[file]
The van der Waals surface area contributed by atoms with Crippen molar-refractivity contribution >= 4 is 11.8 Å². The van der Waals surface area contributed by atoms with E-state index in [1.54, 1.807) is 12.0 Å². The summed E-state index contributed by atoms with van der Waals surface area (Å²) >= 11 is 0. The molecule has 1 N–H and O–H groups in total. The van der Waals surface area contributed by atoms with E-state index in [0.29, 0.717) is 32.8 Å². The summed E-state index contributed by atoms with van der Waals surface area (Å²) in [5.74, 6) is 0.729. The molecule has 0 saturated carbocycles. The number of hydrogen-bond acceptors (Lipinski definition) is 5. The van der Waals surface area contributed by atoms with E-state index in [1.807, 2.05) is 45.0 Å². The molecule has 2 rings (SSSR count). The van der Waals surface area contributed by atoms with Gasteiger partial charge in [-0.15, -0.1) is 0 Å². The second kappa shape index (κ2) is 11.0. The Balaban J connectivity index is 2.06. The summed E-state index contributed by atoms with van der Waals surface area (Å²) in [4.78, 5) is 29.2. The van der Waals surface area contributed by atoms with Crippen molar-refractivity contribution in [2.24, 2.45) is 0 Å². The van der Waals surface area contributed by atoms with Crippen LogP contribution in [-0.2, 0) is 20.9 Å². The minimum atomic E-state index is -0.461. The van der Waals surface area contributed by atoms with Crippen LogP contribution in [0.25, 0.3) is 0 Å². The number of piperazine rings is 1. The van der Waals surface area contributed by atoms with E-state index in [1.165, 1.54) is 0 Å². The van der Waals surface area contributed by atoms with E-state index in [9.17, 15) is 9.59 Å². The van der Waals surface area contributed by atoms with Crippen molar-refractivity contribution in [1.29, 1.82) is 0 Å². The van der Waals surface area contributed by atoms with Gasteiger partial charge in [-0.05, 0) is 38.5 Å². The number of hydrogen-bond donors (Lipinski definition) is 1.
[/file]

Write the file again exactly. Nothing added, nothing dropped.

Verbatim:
The van der Waals surface area contributed by atoms with Crippen molar-refractivity contribution >= 4 is 11.8 Å². The van der Waals surface area contributed by atoms with E-state index in [1.54, 1.807) is 12.0 Å². The summed E-state index contributed by atoms with van der Waals surface area (Å²) >= 11 is 0. The molecule has 1 N–H and O–H groups in total. The van der Waals surface area contributed by atoms with E-state index in [0.29, 0.717) is 32.8 Å². The summed E-state index contributed by atoms with van der Waals surface area (Å²) in [5.74, 6) is 0.729. The molecule has 0 saturated carbocycles. The number of hydrogen-bond acceptors (Lipinski definition) is 5. The van der Waals surface area contributed by atoms with E-state index in [1.807, 2.05) is 45.0 Å². The molecule has 2 rings (SSSR count). The van der Waals surface area contributed by atoms with Gasteiger partial charge in [-0.15, -0.1) is 0 Å². The second kappa shape index (κ2) is 11.0. The Balaban J connectivity index is 2.06. The summed E-state index contributed by atoms with van der Waals surface area (Å²) in [4.78, 5) is 29.2. The van der Waals surface area contributed by atoms with Crippen molar-refractivity contribution in [2.24, 2.45) is 0 Å². The van der Waals surface area contributed by atoms with Crippen LogP contribution in [-0.2, 0) is 20.9 Å². The minimum atomic E-state index is -0.461. The van der Waals surface area contributed by atoms with Crippen LogP contribution in [0.25, 0.3) is 0 Å². The number of piperazine rings is 1. The van der Waals surface area contributed by atoms with E-state index in [1.165, 1.54) is 0 Å². The van der Waals surface area contributed by atoms with E-state index in [9.17, 15) is 9.59 Å². The van der Waals surface area contributed by atoms with Crippen molar-refractivity contribution in [1.29, 1.82) is 0 Å². The van der Waals surface area contributed by atoms with Gasteiger partial charge in [-0.05, 0) is 38.5 Å². The number of hydrogen-bond donors (Lipinski definition) is 1.